This wouldn't be one of my articles if I didn't add some kind of higher-level ideology in for good measure; therefore, Contact Theory is an important part of this discussion. The idea is that once we spend time with and get to know someone who is different than us, there's much less to be afraid of or hate, since we're now more familiar with that person or group. For some levity, Aziz Ansari described it more aptly in his Saturday Night Live monologue when discussing Islamophobia:

I think part of the problem is a lot of these people, they just haven't interacted with any brown people in their normal life. The only people they see are these monsters in the news who are just a drop in the ocean.

Maybe what needs to happen is when they do the news report, they should do a second report about some other brown people that are just up to normal stuff ' just to calm those people down.

So the reports are like: 'The suspects are considered armed and dangerous. Not armed and dangerous ' these four other Muslim people that are eating nachos in Chicago. Let's go to footage of them. Uh-oh, looks like Nasir just spilled a little cheese on his khakis! Got a little overambitious with that last dip! We've all been there!'

Basically, when you humanize the 'other nachos are messy and we all eat them'there's not nearly as much to be afraid of.

I try to live by the old axiom of 'Do unto others.' I can't understand why anyone would want to hate, disenfranchise, marginalize, or exclude someone else because they are from the wrong country, have the wrong skin color, love the wrong person, are the wrong gender, worship (or not) wrong, or any other list of 'wrongs' that of course are not wrong at all. In my book, if you're not hurting anyone, you be you, and if you're happy, that's what counts.

In a time where there seems to be nothing but division and no real way for any of us to stop it, I try to remember to worry about what I can control and affect what I can affect. Sure, it's unrealistic and it often doesn't work, but the point still stands. For me, that's being the best father, husband, son, brother, uncle, friend, and neighbor I can be. Make a difference to those who I can, and treat everyone else with the dignity and respect they deserve. I'm not perfect'obviously no one is'but who has ever been hurt in striving to be better?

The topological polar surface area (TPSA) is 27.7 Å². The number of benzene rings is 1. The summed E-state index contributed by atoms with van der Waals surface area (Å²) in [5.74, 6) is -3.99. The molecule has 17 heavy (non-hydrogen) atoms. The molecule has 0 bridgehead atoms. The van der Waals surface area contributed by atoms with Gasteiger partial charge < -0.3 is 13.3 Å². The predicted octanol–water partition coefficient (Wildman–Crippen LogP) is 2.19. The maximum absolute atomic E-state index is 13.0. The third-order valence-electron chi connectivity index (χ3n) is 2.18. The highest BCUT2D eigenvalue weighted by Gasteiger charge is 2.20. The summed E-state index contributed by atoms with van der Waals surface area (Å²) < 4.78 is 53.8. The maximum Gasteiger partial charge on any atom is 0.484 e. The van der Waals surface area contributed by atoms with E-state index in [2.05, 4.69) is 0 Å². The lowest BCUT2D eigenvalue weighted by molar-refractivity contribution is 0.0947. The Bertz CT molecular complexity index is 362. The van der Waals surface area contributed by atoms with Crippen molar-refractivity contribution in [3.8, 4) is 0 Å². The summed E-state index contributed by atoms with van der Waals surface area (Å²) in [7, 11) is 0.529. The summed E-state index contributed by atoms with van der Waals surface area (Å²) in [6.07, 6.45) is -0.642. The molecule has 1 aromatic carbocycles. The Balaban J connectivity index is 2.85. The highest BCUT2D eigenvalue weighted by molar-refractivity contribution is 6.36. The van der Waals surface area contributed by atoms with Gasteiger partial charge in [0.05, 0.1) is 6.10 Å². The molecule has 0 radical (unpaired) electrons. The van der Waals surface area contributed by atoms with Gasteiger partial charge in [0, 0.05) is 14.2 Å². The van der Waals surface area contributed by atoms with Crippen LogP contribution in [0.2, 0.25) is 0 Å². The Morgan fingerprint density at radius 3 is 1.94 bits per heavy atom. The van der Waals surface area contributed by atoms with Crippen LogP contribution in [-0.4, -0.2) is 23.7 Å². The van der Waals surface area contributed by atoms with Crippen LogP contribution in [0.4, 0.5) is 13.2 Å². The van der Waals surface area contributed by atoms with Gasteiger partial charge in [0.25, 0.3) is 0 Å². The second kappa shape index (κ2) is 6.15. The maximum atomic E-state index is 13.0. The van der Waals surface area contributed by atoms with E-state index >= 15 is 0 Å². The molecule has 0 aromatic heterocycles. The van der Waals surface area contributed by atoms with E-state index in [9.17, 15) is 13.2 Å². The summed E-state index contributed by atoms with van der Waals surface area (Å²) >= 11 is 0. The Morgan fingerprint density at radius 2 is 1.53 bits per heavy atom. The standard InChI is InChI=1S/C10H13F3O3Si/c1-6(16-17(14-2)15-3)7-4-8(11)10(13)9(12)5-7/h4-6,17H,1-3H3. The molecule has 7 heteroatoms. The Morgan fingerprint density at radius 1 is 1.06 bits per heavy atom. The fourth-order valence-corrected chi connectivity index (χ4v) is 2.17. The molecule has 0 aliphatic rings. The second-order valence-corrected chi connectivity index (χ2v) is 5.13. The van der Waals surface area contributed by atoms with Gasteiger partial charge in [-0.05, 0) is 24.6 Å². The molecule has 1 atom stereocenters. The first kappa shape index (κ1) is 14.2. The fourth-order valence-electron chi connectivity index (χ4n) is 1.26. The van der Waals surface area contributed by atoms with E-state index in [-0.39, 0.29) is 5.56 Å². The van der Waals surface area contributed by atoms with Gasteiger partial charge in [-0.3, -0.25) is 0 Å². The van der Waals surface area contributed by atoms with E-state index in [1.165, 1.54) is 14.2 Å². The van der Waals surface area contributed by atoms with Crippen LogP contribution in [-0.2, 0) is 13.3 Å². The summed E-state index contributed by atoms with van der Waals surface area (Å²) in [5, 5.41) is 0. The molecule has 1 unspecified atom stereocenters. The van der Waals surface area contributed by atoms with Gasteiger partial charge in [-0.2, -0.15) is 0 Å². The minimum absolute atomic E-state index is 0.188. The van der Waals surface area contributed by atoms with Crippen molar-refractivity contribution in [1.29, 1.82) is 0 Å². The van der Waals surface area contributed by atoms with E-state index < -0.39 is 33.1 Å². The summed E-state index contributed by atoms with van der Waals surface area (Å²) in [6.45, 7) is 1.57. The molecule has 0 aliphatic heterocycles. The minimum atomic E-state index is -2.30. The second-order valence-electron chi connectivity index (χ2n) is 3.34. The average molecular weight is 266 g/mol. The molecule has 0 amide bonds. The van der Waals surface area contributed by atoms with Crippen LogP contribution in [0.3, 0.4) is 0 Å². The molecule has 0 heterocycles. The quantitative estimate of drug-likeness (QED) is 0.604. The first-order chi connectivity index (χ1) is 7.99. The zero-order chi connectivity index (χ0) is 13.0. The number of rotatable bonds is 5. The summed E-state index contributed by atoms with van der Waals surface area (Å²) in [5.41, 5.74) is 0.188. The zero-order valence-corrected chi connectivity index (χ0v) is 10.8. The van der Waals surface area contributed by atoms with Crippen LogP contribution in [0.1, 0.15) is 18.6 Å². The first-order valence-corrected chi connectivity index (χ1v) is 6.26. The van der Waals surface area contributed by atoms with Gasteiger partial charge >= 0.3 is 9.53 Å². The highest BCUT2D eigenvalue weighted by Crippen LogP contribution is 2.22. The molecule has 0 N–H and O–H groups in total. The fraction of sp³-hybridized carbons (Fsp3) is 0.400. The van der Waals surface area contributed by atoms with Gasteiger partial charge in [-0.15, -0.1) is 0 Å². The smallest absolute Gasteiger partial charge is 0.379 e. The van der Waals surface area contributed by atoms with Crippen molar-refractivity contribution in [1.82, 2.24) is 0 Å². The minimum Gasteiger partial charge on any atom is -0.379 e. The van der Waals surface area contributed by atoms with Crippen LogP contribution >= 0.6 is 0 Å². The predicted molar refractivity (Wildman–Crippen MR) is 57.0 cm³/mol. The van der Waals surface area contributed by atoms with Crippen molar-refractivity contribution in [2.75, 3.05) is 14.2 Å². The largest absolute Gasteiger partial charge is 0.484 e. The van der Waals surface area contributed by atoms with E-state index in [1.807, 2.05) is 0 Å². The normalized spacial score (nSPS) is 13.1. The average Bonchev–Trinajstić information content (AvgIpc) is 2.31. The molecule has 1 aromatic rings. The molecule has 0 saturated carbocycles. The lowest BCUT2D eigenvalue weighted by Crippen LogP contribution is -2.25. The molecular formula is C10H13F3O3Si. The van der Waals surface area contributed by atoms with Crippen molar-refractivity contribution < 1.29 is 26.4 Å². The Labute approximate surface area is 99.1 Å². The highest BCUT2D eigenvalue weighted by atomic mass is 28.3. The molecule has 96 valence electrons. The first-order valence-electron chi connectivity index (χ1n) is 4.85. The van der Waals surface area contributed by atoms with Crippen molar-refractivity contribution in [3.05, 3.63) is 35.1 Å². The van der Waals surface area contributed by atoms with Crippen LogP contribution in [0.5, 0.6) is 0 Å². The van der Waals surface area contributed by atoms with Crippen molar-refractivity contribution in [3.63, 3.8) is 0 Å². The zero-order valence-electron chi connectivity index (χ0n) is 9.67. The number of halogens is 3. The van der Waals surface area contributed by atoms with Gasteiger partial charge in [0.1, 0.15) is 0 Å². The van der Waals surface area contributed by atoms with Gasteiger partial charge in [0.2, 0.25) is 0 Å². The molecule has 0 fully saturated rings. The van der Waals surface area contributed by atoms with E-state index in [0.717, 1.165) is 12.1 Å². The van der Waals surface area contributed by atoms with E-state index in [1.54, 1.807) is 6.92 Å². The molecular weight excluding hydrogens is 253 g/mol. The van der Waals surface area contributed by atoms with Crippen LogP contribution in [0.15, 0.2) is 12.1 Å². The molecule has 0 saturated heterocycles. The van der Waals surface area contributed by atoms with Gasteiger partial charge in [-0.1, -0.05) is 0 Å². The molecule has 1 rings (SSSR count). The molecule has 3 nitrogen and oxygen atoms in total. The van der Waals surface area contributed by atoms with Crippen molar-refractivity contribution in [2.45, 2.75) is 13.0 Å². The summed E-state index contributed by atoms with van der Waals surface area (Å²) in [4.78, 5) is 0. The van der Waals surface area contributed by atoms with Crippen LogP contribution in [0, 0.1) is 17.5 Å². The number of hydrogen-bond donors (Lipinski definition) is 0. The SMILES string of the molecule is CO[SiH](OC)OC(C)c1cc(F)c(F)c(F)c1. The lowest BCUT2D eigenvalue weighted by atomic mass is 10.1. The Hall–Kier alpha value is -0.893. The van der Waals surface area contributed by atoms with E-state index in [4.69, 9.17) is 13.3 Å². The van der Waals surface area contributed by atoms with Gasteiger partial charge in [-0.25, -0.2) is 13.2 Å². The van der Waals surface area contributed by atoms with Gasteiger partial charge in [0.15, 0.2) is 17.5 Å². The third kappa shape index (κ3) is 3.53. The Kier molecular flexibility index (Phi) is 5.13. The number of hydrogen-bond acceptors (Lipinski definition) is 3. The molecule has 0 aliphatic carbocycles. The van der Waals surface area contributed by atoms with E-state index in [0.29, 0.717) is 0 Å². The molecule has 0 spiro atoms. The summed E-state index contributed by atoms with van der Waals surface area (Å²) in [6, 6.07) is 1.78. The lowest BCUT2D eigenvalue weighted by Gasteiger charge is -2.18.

Those titles may be different for every person reading this, but I implore you to do the same. Listen, learn, love, and try to make a difference. It may not be much, but in the end, it's really all we have.

Ethan is a Pirates contributor to The Point of Pittsburgh. An Accountant by trade, Ethan is passionate about the business of sports and won't apologize for enjoying it more than the actual games. He's a believer in analytics, hasn't played a game since little league, and can be contacted via Twitter @EthanHullihen

1 Comment on Clear Up the Misunderstanding: A Message of Unity

  1. Tony Ventimiglio // November 13, 2018 at 1:49 PM //

    Today’s culture focuses to much on “hate” and has no understanding of the world. Evil people do not have to “hate” to harm/kill large numbers of people. Look at some historical facts. Stalin, Lenin, Mussolini, North Korean Leaders, China (Tiananmen Sq?) and hundreds of more examples. These instances that I noted are all related to greed, power and evil. Think about serial killers. Think about a murder for any reason. You make some valid points but the word hate has become trivialized in today’s culture. The shooting in PGH, yeah maybe hatred. But look at San Bernardino, Thousand Oaks, Las Vegas, Orlando. Any attempt to put a label on anything is counter productive. Certainly, we can all improve in how we treat others. We won’t change evil people though.